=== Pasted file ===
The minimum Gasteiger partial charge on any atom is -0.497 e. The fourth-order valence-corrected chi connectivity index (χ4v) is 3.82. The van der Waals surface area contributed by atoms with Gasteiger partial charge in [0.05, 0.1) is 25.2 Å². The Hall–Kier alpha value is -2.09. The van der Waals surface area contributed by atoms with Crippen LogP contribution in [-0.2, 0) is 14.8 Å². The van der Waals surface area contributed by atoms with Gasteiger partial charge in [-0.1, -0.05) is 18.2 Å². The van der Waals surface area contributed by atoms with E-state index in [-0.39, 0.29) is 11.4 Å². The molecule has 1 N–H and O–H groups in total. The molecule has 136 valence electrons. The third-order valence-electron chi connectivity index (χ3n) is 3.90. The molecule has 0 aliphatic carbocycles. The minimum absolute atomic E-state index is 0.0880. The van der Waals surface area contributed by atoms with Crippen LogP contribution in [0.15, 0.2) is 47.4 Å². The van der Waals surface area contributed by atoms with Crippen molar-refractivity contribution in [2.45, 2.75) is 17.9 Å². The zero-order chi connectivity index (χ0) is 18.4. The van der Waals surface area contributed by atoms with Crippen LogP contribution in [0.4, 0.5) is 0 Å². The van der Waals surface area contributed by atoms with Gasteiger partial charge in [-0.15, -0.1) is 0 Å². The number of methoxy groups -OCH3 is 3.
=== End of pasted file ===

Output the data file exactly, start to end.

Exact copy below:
The minimum Gasteiger partial charge on any atom is -0.497 e. The fourth-order valence-corrected chi connectivity index (χ4v) is 3.82. The van der Waals surface area contributed by atoms with Gasteiger partial charge in [0.05, 0.1) is 25.2 Å². The Hall–Kier alpha value is -2.09. The van der Waals surface area contributed by atoms with Crippen LogP contribution in [-0.2, 0) is 14.8 Å². The van der Waals surface area contributed by atoms with Gasteiger partial charge in [-0.1, -0.05) is 18.2 Å². The van der Waals surface area contributed by atoms with E-state index in [-0.39, 0.29) is 11.4 Å². The molecule has 1 N–H and O–H groups in total. The molecule has 136 valence electrons. The third-order valence-electron chi connectivity index (χ3n) is 3.90. The molecule has 0 aliphatic carbocycles. The minimum absolute atomic E-state index is 0.0880. The van der Waals surface area contributed by atoms with Crippen LogP contribution in [0.15, 0.2) is 47.4 Å². The van der Waals surface area contributed by atoms with Crippen molar-refractivity contribution in [2.45, 2.75) is 17.9 Å². The zero-order chi connectivity index (χ0) is 18.4. The van der Waals surface area contributed by atoms with Crippen LogP contribution in [0.4, 0.5) is 0 Å². The van der Waals surface area contributed by atoms with Gasteiger partial charge in [-0.15, -0.1) is 0 Å². The number of methoxy groups -OCH3 is 3.